ESL One Birmingham could make or break Facebook deal

ESL One Birmingham is upon us, and the theme of the weekend will most likely not be excellence, innovation or excitement. No, for the majority of DotA 2 fans online, the largest issue surrounding the event is the platform it is being streamed on, and it’s one that doesn’t seem to be resolving itself right now.

For those not in the know, ESL signed a deal with Facebook back in January that gives the social network exclusive rights to the Counter-Strike: Global Offensive Pro League and the ESL One DotA 2 and CS:GO tournament series. In addition, ESL included the creation of a new ESL show that highlights some of the big moments from the relevant Pro League and ESL One matches on a weekly basis.

The overall fee paid to the company was not disclosed at the time, but similar deals for established games like League of Legends run into the hundreds of millions. Even Overwatch achieved a $90m valuation for two years of broadcast rights, although the deal they did with Twitch is difficult to explain with market value alone, and makes more sense if you consider Twitch an investor, which they are in some ways.

"We may lose 10 or 15 percent..."

At the time, there was a quote that become a meme, from ESL’s senior vice president of media rights and distribution, Nik Adams. He told the listening media that, “We may lose 10 or 15 percent of our audience, but then we grow because we reach a new audience,” and ever since this has been repeated on forums and websites where the overall reaction to the move has been overwhelmingly negative.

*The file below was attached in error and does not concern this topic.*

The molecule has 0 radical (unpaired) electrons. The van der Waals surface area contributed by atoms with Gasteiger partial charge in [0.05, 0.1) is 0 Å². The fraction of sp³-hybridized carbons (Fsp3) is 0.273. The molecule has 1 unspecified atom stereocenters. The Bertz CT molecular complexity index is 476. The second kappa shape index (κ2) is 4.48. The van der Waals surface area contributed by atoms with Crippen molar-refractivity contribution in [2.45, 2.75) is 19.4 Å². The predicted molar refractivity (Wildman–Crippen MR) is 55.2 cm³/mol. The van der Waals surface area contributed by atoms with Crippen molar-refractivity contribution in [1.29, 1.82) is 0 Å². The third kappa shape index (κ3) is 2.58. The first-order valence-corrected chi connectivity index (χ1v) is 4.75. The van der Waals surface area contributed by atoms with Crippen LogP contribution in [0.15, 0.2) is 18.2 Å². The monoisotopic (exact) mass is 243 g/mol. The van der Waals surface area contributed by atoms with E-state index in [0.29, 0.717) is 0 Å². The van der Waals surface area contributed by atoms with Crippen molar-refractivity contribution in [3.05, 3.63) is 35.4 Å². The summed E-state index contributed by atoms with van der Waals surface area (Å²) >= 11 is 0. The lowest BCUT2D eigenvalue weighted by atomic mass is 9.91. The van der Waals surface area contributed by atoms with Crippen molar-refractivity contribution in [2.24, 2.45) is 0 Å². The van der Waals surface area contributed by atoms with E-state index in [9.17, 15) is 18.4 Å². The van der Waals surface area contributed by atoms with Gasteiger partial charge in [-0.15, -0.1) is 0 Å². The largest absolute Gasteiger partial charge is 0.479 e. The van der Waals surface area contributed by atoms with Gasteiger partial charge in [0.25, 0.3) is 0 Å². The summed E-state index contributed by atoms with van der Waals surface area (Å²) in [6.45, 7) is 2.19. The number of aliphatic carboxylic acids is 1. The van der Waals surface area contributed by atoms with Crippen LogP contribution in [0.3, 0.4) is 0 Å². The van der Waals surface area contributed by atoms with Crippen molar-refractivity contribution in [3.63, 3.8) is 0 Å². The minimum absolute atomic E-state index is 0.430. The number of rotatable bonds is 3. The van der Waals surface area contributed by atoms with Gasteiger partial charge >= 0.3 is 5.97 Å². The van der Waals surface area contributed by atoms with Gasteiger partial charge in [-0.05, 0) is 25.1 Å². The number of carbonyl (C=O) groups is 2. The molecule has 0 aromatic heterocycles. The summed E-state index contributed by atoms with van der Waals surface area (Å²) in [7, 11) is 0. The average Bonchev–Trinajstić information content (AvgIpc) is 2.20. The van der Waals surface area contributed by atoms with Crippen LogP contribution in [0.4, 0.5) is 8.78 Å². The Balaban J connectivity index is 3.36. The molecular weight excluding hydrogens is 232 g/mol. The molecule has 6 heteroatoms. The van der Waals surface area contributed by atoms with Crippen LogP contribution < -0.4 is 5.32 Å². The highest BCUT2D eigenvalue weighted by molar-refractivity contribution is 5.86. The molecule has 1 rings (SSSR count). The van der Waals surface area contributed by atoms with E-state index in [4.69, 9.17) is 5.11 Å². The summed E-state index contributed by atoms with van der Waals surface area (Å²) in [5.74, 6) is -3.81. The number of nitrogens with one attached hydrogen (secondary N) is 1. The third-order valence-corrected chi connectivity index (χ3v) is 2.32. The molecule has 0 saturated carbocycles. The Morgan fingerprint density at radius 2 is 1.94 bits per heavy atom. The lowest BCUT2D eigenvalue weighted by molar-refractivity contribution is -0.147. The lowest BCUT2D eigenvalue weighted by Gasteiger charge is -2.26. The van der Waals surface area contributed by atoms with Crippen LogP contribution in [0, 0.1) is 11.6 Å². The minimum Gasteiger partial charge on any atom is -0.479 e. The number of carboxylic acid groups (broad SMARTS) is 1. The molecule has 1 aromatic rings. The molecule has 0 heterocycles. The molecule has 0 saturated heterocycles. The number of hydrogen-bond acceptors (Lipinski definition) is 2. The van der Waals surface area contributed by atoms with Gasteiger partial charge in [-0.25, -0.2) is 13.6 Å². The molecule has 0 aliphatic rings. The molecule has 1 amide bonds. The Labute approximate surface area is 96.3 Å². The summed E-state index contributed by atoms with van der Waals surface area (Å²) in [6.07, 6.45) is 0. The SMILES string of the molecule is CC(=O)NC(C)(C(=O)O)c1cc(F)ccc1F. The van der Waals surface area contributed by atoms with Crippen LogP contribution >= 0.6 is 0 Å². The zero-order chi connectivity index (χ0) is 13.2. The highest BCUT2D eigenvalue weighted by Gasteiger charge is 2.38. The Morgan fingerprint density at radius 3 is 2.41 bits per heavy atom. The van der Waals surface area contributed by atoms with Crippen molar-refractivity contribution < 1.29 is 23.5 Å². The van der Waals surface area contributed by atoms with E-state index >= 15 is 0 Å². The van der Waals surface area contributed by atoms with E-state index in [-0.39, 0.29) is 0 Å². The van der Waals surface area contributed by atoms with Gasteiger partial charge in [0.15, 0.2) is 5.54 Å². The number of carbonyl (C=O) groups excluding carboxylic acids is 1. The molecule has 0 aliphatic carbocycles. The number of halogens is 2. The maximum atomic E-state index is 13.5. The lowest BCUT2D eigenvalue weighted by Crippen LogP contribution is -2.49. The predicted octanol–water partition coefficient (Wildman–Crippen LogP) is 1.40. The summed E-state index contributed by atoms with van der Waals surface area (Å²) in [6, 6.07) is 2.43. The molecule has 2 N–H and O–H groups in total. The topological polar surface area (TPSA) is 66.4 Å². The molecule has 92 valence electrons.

The logic from ESL was sound, from a boardroom point of view, but seemed to be based more onn the world they wish they lived in, than the slightly insular world of 2018 esports. “We are moving out of the more endemic spaces and platforms where we solely catered to a core esports audience and open up more to a broader audience,” Adams said. Rumours that ESL One Birmingham may also be streamed by a major UK corporation will only add to his excitement about new demographics, but the core is vital to the success of esports in future.

It is difficult to judge how many new viewers ESL have reached through Facebook, with the level of negative media attention that site has drawn, and there is no doubt they have lost some of their endemic audience in the meantime. How seriously posts thanking them for helping fans break their ‘DotA major addiction’ should be taken is a matter of debate, but the sheer volume of such posts cannot be ignored, just like the 11k viewing figure on Facebook, that is embarrassingly low.

“Here we can grow ourselves and our audience a little bit more and maybe lower the barrier to entry to esports a little bit, and bring it to people who haven’t heard of esports before or might have interest but aren’t regular viewers of those core platforms,” Adams said, but at this point those benefitting the most from ESL’s decision are the streamers picking up views on Twitch for their re-broadcasts of the event.

The weekend is still ahead, and there are bound to be many exciting moments, but the time ESL have to make this deal work is running low. It’s not as easy to find the total number of views, and maybe their decline has not been as extreme as we believe, but perception is equally important. Birmingham may be the final chance for this deal to work, or ESL and others will be forced to accept Facebook is no safer a place for your tournament than it is your personal data.